They would advertise their final album, Let the Four Winds Blow, at the end of the year once again wearing full suits of armour, but soon vanished off the new-pop landscape. Eddie Tenpole Tudor would fleetingly resurface in 1983 with a desperate attempt at a new image (straw-drenched country bumpkins) and a failed attempt at pop success with ‘The Hayrick Song’.
Adam and his changing images were a mainstay of 1981’s fixation on a look, effectively plotting the path of its phenomenally rising importance. The costume for ‘Dog Eat Dog’ gained instant notoriety and credibility, evolving to legendary status with the clothing now deposited with the Victoria & Albert Museum. By April 1981 the back page box advertisements from NME are offering two avenues to purchase this pre-packaged look. A dedicated ‘Ant Gear’ company (replacing the ‘Clash gear’ of 1980) is selling a replica of the military jacket and PVC trousers, using the video still picture sleeve image. Closer inspection of the small print foreshadows an inevitable disappointment, as £9-90 (plus postage) buys you a black cotton drill jacket with yellow-gold spandex and printed transfer braiding.
An adjacent advertisement from Printout Promotions has a dual Ant look amidst a melange of 1981 images, including a lesser-spotted branding of something called ‘para-punk’. The Ant selection is polychronic, pitching a new romantic billowing shirt and tight trousers look (1981) alongside an olive-green military mac look (1979). These back page advertisements were partly appealing to readers of the music newspapers and tended to steer clear of clothing branded to teen-pop audiences or mainstream pop bands.
Initially, this ‘Ant Gear’ and associated early new romantic clothing style had an underground appeal, though quite likely functioning at a provincial level away from the sneering looks of a London fashion elite. As 1981 quickly progressed, these looks would shift across and become the currency of mainstream pop and teen magazine bedroom wall posters. The transition to the decade of ‘The Look’ was complete.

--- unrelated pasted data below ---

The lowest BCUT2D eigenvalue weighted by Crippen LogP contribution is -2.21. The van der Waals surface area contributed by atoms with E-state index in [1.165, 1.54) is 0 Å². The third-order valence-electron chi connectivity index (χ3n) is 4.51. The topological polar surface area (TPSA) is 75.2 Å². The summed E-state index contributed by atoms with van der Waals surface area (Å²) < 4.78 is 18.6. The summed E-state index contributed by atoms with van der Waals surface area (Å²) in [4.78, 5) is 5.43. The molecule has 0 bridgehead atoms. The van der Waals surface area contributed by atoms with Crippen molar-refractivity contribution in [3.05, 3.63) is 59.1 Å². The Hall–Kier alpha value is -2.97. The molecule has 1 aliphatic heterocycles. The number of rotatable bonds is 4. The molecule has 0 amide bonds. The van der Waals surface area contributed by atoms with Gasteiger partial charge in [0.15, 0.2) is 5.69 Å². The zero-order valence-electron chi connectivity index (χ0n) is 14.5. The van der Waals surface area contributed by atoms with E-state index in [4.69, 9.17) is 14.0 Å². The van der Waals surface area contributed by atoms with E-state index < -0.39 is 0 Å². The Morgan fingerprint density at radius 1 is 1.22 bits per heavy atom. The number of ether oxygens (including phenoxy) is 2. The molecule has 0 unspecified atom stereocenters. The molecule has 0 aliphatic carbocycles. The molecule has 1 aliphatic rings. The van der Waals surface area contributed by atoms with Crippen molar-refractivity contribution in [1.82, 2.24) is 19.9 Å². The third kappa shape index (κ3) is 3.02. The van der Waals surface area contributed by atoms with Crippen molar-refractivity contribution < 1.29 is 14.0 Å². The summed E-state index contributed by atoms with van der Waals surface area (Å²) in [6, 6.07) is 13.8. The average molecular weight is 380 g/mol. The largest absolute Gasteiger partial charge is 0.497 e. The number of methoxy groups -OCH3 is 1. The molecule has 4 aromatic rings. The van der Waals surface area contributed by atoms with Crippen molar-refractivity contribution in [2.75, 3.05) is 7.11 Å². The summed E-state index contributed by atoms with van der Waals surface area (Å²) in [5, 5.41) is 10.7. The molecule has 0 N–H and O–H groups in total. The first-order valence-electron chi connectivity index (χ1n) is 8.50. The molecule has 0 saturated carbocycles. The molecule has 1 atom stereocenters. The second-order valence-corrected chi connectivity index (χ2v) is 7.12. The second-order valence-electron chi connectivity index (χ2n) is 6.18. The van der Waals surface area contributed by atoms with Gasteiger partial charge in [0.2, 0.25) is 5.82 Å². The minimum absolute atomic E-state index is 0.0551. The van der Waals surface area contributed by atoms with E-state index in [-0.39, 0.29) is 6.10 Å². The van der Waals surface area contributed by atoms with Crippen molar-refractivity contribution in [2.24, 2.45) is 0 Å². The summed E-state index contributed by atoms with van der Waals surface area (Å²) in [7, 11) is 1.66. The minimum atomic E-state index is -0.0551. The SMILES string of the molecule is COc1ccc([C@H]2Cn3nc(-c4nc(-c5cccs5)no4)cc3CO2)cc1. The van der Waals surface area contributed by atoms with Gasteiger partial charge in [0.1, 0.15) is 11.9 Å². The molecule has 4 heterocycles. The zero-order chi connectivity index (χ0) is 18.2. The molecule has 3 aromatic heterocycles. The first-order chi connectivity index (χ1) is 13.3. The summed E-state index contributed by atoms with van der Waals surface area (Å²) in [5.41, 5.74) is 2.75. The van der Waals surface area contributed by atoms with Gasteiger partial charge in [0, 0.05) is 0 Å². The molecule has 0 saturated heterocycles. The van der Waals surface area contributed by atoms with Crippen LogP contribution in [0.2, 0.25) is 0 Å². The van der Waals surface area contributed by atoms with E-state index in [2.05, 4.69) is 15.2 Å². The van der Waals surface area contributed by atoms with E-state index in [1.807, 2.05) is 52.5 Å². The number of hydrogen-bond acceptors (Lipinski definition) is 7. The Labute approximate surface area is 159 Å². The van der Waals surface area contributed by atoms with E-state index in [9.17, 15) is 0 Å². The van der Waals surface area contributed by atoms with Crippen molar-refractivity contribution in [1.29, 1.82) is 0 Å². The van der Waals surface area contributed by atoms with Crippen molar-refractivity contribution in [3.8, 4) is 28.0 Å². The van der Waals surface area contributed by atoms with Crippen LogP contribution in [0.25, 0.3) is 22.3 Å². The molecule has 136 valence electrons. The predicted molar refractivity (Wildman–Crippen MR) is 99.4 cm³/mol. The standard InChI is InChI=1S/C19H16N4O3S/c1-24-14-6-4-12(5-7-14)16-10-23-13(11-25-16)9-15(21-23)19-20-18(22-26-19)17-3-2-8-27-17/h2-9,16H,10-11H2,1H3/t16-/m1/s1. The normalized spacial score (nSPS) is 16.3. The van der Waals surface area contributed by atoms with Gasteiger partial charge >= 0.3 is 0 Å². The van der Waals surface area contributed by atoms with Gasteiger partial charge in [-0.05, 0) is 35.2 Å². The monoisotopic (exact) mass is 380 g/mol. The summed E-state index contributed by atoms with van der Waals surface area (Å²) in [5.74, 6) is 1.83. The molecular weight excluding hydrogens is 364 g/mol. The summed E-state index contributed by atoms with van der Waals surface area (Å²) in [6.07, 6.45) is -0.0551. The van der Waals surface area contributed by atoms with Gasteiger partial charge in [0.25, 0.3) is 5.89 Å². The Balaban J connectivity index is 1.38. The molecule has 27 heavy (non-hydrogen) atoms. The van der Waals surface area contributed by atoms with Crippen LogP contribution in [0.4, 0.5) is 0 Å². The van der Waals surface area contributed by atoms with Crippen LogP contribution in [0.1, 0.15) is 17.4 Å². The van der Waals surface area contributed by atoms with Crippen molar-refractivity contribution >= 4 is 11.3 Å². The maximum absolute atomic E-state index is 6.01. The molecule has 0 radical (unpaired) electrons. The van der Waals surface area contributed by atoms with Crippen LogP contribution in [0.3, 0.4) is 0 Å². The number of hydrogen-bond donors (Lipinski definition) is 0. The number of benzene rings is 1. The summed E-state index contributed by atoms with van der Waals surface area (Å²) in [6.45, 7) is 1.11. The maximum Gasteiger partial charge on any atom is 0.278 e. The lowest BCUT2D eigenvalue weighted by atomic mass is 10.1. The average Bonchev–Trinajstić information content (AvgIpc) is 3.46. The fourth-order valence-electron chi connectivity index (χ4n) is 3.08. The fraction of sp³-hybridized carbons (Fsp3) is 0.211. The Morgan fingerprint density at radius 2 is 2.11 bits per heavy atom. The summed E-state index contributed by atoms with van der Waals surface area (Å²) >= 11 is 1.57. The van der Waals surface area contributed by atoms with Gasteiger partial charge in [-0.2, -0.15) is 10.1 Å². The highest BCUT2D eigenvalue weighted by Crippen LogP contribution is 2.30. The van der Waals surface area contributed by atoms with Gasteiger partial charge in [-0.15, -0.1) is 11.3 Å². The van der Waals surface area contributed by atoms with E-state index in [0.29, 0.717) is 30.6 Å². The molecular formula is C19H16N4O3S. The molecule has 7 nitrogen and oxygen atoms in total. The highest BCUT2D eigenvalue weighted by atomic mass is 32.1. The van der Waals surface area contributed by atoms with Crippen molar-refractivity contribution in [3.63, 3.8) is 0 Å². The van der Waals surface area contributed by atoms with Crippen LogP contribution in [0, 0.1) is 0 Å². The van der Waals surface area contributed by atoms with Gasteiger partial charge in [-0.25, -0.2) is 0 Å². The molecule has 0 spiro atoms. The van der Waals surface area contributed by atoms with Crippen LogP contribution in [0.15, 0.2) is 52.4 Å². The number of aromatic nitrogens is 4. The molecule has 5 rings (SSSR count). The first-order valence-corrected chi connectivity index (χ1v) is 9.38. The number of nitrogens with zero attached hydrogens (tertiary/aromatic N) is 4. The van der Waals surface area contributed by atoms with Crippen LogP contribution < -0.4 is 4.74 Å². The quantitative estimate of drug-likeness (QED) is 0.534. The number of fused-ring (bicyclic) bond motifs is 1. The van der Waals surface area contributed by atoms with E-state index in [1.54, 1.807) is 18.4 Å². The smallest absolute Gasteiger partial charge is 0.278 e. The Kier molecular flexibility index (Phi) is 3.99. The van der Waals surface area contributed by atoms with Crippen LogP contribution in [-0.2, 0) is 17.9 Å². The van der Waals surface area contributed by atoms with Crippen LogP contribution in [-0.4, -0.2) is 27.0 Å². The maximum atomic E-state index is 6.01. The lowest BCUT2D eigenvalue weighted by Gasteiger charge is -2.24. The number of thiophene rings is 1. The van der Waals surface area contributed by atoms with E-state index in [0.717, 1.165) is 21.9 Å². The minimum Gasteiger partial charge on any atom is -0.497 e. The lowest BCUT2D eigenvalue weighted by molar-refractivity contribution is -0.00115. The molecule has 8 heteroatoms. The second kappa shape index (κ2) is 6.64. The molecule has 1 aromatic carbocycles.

Adam changed his image from video to video through 1981 and into 1982, taking on guises such as a dandy highwayman with ‘Stand and Deliver’ and errant peacockish regalism with ‘Prince Charming’. There was both a flow and continuity between each image, everything was both grand and throwaway at the same time. As was quickly established, this was no longer about nurturing an edgy subculture, instead becoming a succession of quick-change acts for a teen audience.
According to his autobiography, a main driver for his success was to be “bigger than Bow Wow Wow”, with McLaren’s audacious poaching of his initial musicians still nagging at his pride. With one cultural pole having his original costume in the museum, the bathetic descent of Ant’s images flourishes in the current nostalgia-laden times with the highwayman and pirate costumes available as go-to fancy dress from online retail sites such as Amazon or Wish. Amazon Ant is a far cry from McLaren’s initial plans and expectations for Adam, though maybe he is having a sly laugh up there somewhere.
Du Noyer, Paul. “From the Vanguard… to the Guard’s Van”. New Musical Express. 23 August 1980. p. 27
“Frankie! Eurythmics! Tina Turner! Peter Ashworth’s 80s pop mavericks – in pictures“. The Guardian. 12 December 2018
Gorman, Paul. The Life and Times of Malcolm McLaren: The Biography. Constable. 2020. p. 443
Hawkins, Stan. The British Pop Dandy: Masculinity, Popular Music and Culture. Ashgate. 2009.
Mercer, Mick. ‘Meet the Ants’. Panache #16. 1981
Rimmer, Dave. New Romantics: The Look. Omnibus. 2003.
Vermorel, Fred and Judy. Adam & the Ants, Omnibus. 1981